Already it seemed years to Pippin since he had sat there before, in some half-forgotten time when he had still been a hobbit, a light-hearted wanderer touched little by the perils he had passed through. Now he was one small soldier in a city preparing for a great assault, clad in the proud but sombre manner of the Tower of Guard.

In some other time and place Pippin might have been pleased with his new array, but he knew now that he was taking part in no play; he was in deadly earnest the servant of a grim master in the greatest peril. The hauberk was burdensome, and the helm weighed upon his head. His cloak he had cast aside upon the seat. He turned his tired gaze away from the darkling fields below and yawned, and then he sighed.

‘You are weary of this day?’ said Beregond.

‘Yes,’ said Pippin, ‘very: tired out with idleness and waiting. I have kicked my heels at the door of my master’s chamber for many slow hours, while he has debated with Gandalf and the Prince and other great persons. And I’m not used, Master Beregond, to waiting hungry on others while they eat. It is a sore trial for a hobbit, that. No doubt you will think I should feel the honour more deeply. But what is the good of such honour? Indeed what is the good even of food and drink under this creeping shadow? What does it mean? The very air seems thick and brown! Do you often have such glooms when the wind is in the East?’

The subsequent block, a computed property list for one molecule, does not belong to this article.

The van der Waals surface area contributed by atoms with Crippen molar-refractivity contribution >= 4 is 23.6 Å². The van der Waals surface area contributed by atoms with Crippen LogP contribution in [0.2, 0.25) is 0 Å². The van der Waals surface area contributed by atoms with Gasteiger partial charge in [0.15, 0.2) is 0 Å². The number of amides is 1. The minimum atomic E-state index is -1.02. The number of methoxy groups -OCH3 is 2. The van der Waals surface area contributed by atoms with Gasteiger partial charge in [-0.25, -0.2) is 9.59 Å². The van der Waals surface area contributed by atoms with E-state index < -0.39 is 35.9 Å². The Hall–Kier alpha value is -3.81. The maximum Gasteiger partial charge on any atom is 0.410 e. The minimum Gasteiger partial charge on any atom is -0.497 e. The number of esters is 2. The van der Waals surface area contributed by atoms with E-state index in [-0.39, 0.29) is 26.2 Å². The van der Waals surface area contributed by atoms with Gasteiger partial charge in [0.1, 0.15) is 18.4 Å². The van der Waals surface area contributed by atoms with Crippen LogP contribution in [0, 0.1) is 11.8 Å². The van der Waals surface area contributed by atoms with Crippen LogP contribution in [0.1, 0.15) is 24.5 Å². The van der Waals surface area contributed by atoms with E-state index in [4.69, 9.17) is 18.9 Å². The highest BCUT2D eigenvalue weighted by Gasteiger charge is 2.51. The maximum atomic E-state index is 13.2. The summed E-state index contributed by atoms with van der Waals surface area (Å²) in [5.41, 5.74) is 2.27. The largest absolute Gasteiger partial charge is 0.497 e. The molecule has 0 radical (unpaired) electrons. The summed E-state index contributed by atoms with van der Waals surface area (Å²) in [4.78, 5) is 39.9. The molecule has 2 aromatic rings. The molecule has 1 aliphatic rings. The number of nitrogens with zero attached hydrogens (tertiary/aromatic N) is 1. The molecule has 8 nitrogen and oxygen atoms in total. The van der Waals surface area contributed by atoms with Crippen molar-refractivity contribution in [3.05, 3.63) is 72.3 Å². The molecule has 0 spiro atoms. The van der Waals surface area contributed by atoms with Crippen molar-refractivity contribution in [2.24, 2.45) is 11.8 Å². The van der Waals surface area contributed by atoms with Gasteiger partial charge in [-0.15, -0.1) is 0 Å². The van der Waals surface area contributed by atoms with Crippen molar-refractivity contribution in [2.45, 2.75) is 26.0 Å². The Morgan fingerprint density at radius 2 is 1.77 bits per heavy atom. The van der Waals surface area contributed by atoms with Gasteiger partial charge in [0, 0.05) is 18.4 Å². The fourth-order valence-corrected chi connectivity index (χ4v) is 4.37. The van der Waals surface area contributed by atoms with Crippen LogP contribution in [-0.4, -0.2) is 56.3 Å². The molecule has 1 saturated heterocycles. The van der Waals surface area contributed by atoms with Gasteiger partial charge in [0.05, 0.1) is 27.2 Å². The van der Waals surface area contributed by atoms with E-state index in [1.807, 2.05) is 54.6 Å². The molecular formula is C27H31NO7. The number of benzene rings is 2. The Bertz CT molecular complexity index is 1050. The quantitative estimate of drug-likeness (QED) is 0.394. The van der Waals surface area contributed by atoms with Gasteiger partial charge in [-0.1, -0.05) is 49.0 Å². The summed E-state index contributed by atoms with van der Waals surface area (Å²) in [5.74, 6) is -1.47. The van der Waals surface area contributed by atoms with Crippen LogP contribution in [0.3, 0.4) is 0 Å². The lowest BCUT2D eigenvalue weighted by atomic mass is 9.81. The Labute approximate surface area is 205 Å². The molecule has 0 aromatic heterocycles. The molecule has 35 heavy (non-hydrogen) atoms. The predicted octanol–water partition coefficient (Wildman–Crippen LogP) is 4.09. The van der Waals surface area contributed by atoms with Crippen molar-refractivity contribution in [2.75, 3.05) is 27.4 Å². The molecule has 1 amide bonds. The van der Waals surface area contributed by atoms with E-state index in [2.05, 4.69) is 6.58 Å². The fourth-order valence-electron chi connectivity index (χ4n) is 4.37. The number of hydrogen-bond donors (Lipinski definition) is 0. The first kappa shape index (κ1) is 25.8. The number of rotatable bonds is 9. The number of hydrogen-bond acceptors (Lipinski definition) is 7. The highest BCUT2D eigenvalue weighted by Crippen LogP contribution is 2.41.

‘Nay,’ said Beregond, ‘this is no weather of the world. This is some device of his malice; some broil of fume from the Mountain of Fire that he sends to darken hearts and counsel. And so it doth indeed. I wish the Lord Faramir would return. He would not be dismayed. But now, who knows if he will ever come back across the River out of the Darkness?’

‘Yes,’ said Pippin, ‘Gandalf, too, is anxious. He was disappointed, I think, not to find Faramir here. And where has he got to himself? He left the Lord’s council before the noon-meal, and in no good mood either, I thought. Perhaps he has some foreboding of bad news.’

Suddenly as they talked they were stricken dumb, frozen as it were to listening stones. Pippin cowered down with his hands pressed to his ears; but Beregond, who had been looking out from the battlement as he spoke of Faramir, remained there, stiffened, staring out with starting eyes. Pippin knew the shuddering cry that he had heard: it was the same that he had heard long ago in the Marish of the Shire, but now it was grown in power and hatred, piercing the heart with a poisonous despair.

At last Beregond spoke with an effort. ‘They have come!’ he said. ‘Take courage and look! There are fell things below.’

Reluctantly Pippin climbed on to the seat and looked out over the wall. The Pelennor lay dim beneath him, fading away to the scarce guessed line of the Great River. But now wheeling swiftly across it, like shadows of untimely night, he saw in the middle airs below him five birdlike forms, horrible as carrion-fowl yet greater than eagles, cruel as death. Now they swooped near, venturing almost within bowshot of the walls, now they circled away.

‘Black Riders!’ muttered Pippin. ‘Black Riders of the air! But see, Beregond!’ he cried. ‘They are looking for something, surely? See how they wheel and swoop, always down to that point over there! And can you see something moving on the ground? Dark little things. Yes, men on horses: four or five. Ah! I cannot stand it! Gandalf! Gandalf save us!’